2017-09-13 / Entertainment

Show sparks interest

By BEN GISH


Jamie Kelley of Asheville, North Carolina, wowed a large crowd in downtown Whitesburg Saturday night with explosions from his customized truck, “Schizophrenia,” which he has been developing for 24 years. Kelley says the Heritage 2K show is one that he won’t miss. (Photo by Lee Caudill) Jamie Kelley of Asheville, North Carolina, wowed a large crowd in downtown Whitesburg Saturday night with explosions from his customized truck, “Schizophrenia,” which he has been developing for 24 years. Kelley says the Heritage 2K show is one that he won’t miss. (Photo by Lee Caudill) While the organizers of the Heritage 2K truck and car show billed this year’s version as “Heritage 2K Lite,” it was anything but that as nearly every inch of land on the old campus of Whitesburg High School was occupied Saturday afternoon by vehicles being shown and an unusually large crowd of spectators gathered downtown later that night to watch the vehicles parade on Main Street, including at least one customized truck that spit fire.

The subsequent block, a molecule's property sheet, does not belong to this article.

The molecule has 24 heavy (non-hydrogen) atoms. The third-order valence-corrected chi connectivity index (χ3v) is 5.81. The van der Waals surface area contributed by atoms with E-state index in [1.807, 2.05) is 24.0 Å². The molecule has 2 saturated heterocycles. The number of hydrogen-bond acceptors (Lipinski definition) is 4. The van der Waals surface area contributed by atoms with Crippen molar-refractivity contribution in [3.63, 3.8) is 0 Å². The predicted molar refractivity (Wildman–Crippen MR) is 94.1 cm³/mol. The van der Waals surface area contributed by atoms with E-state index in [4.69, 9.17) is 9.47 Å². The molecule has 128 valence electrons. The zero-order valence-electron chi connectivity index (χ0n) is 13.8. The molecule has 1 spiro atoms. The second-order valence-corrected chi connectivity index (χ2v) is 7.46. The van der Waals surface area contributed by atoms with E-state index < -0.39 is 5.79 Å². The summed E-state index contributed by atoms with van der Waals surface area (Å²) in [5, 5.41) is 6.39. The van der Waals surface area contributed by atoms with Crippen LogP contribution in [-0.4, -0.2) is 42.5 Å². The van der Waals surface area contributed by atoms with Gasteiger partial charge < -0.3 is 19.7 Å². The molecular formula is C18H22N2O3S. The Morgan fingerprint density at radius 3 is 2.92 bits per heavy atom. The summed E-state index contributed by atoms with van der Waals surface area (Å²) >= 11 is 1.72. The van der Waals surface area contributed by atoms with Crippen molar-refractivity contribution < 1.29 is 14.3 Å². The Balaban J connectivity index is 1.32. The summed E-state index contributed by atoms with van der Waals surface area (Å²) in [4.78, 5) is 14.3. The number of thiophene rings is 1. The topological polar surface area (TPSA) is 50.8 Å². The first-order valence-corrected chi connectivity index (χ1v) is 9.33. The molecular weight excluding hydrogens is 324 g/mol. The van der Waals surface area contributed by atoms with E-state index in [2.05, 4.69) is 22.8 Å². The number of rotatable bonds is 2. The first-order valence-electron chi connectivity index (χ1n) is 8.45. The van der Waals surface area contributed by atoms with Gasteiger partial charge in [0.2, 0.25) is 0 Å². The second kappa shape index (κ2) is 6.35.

“Were you downtown Saturday night?” asked Mayor James Wiley Craft. “It was packed with people shoulder-to-shoulder.”


The old Whitesburg High campus was filling up with cars and trucks for show and with onlookers early Saturday afternoon. (Photo by Ben Gish) The old Whitesburg High campus was filling up with cars and trucks for show and with onlookers early Saturday afternoon. (Photo by Ben Gish) How popular is the Heritage 2K show to its many participants?

“I only missed one year, and that’s because I had a heart attack,” said Brad Hibbs, the vice-president of a mini-truck club called “Twizted Intentions,” which was represented at this year’s show members by vehicles belonging to members from five states — Indiana, Kentucky, Ohio, Virginia, and West Virginia.

Hibbs, 50, made the trip from his home in Parkersburg, West Virginia this year even though he was recently placed on a heart transplant list.

“I come because of the hospitality,” Gibbs explained. “They treat us like family here.”